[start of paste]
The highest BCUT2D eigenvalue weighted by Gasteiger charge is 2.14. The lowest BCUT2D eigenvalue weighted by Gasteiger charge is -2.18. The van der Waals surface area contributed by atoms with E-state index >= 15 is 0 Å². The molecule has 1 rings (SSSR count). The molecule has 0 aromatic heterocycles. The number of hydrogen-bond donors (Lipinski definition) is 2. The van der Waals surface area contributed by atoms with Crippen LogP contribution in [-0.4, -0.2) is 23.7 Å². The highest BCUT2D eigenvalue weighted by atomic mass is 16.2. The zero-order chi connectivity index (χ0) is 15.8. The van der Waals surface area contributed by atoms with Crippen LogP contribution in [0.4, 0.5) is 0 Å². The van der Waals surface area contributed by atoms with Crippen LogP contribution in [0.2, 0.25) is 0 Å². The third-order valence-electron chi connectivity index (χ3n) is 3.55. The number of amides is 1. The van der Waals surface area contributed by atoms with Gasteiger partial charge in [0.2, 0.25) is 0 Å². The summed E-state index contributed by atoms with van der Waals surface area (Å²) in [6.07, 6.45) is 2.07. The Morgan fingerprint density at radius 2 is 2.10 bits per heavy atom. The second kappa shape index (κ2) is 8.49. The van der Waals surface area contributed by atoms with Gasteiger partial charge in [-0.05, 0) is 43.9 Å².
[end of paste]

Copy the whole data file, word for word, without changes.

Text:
The highest BCUT2D eigenvalue weighted by Gasteiger charge is 2.14. The lowest BCUT2D eigenvalue weighted by Gasteiger charge is -2.18. The van der Waals surface area contributed by atoms with E-state index >= 15 is 0 Å². The molecule has 1 rings (SSSR count). The molecule has 0 aromatic heterocycles. The number of hydrogen-bond donors (Lipinski definition) is 2. The van der Waals surface area contributed by atoms with Crippen LogP contribution in [-0.4, -0.2) is 23.7 Å². The highest BCUT2D eigenvalue weighted by atomic mass is 16.2. The zero-order chi connectivity index (χ0) is 15.8. The van der Waals surface area contributed by atoms with Crippen LogP contribution in [0.4, 0.5) is 0 Å². The van der Waals surface area contributed by atoms with Crippen LogP contribution in [0.2, 0.25) is 0 Å². The third-order valence-electron chi connectivity index (χ3n) is 3.55. The number of amides is 1. The van der Waals surface area contributed by atoms with Gasteiger partial charge in [0.2, 0.25) is 0 Å². The summed E-state index contributed by atoms with van der Waals surface area (Å²) in [6.07, 6.45) is 2.07. The Morgan fingerprint density at radius 2 is 2.10 bits per heavy atom. The second kappa shape index (κ2) is 8.49. The van der Waals surface area contributed by atoms with Gasteiger partial charge in [-0.05, 0) is 43.9 Å².